This week, Finland's central bank warned about levels of household debt, echoing concerns at Sweden's Riksbank and many other European authorities over the threat to the financial system.
Household debt levels in the Nordics are amongst the highest in the world in relation to disposable income, based on OECD data.
Finding new places to build to increase supply is not easy.
At Bromma Airport traffic levels have collapsed during the pandemic but Arlanda – Stockholm's main airport – may not have to capacity to cope if flights are transferred there.
Sweden's Moderate Party, the biggest opposition party, says it will rip up any deal to close Bromma if it wins an election next year unless an expansion of Arlanda goes ahead.
In Berlin, a referendum in 2014 rejected building on Tempelhof and a new referendum would be needed to reverse that decision.
In Britain, the government announced plans in April to convert empty offices into homes as part of a recovery plan from the COVID-19 pandemic, with a goal of creating 1,500 new homes by 2030.
Earlier this year, it introduced new laws to make it easier to convert disused shops into homes.
Even if these schemes go ahead, however, they will barely dent demand.
Sweden's Housing Board, for example, reckons the capital would need development the size of Bromma Airport each year this decade to make up for the housing shortfall. Analysts say more comprehensive structural changes are needed to bring the housing market into balance.
There is widespread agreement that Sweden's mortgage tax relief should be gradually reduced and the highly-regulated rental market freed up. Building and planning rules should be eased, among other things.
But many politicians see meddling with housing policy as a sure vote loser and few are brave enough to upset the status quo.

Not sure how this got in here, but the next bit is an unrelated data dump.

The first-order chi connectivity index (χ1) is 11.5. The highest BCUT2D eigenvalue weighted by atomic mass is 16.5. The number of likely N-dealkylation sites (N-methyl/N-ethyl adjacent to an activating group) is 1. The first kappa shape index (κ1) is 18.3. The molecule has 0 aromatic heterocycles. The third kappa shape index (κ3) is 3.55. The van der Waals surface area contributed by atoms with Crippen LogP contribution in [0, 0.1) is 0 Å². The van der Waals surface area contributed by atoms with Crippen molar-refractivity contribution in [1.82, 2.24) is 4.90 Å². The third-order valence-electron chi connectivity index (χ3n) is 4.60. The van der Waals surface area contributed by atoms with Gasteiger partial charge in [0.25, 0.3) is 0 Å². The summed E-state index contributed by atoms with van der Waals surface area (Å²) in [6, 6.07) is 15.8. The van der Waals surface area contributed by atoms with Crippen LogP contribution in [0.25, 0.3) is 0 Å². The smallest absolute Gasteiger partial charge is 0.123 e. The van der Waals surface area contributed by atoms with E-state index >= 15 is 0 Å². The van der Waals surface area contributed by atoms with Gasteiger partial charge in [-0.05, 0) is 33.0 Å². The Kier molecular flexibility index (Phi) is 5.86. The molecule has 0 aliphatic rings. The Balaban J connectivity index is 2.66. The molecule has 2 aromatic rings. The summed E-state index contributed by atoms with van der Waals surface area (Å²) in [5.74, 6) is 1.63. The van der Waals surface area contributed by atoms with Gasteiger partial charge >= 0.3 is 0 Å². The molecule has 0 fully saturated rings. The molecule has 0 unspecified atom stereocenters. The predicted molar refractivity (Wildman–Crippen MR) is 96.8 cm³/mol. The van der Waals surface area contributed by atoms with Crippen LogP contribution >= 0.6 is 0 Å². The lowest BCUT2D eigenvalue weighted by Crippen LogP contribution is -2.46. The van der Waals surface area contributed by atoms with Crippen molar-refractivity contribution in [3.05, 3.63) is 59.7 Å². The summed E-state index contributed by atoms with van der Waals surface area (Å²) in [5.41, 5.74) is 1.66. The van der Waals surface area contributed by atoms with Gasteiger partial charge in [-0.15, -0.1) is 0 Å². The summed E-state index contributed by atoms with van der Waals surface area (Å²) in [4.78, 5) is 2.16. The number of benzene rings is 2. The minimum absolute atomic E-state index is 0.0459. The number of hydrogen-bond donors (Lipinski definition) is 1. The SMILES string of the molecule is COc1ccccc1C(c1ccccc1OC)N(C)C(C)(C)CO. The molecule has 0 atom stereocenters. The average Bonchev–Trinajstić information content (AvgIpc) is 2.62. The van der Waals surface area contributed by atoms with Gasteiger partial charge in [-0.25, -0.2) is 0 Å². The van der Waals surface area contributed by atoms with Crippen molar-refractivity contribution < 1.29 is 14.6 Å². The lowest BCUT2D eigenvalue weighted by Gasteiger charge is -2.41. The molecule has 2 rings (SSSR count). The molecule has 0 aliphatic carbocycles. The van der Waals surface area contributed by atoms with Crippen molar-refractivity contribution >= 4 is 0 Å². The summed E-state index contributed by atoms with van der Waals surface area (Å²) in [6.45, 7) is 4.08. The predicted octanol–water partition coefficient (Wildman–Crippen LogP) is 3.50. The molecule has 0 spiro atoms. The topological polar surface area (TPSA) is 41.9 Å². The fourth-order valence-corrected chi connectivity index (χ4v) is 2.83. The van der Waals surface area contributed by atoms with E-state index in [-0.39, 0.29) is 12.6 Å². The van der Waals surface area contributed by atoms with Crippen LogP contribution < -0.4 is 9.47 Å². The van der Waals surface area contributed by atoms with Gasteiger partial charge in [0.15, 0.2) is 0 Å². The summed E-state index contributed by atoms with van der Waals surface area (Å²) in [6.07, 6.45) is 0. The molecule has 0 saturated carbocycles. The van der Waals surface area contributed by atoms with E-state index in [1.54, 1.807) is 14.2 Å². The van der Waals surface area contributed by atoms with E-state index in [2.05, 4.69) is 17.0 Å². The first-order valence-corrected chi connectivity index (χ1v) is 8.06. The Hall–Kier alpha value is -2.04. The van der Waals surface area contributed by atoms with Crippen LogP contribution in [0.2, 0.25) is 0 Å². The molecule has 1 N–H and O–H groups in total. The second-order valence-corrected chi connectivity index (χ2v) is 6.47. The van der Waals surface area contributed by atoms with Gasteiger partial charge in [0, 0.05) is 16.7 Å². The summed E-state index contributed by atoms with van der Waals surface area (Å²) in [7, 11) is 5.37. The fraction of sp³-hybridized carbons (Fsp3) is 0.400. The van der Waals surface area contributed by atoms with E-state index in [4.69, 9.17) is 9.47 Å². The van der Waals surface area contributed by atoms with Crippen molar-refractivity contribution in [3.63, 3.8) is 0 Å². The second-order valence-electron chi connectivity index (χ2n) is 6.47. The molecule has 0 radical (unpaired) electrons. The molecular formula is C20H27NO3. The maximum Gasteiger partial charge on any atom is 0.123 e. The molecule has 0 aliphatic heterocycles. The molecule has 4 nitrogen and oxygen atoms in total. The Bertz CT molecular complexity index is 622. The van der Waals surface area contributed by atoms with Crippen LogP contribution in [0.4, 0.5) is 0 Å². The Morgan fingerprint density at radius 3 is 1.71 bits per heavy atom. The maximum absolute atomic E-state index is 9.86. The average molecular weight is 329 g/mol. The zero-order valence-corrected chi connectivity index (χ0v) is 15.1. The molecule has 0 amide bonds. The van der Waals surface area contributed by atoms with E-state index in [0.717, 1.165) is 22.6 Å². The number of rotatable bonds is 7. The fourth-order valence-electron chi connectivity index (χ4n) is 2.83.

Earlier this week, Swedish Prime Minister Stefan Lofven rejected reintroducing a property tax – scrapped in 2008 by the then right-of-center government and seen as a key element in getting soaring house prices under control. He faces a tight election next year.
Average mortgage rates in Sweden, for example, are about 1.3% currently compared with around 6% in 2000 and 14.5% in 1985, for a floating rate loan.
In the short term, many economists are looking to central banks to play the party-pooper, tightening policy to make it more expensive to borrow.
In New Zealand, for example, housing prices have been added to the remit of the central bank because of concerns about the country's property market.
The European Central Bank (ECB) has acknowledged localized bubbles, but it argues that there is no systemic overvaluation in housing.
It has also called on local regulators to act on bubbles as the euro zone's one-size-fits-all monetary policy, designed to control inflation, is too blunt a tool to deal with local issues.
With the pandemic still raging, rate-setters argue a cure for Europe's housing ills based on higher rates would be worse than the disease.
"We would, simply put, probably kill the recovery that we are seeing in the Swedish economy, before it has really got going," Swedish central bank Deputy Governor Anna Breman said in April.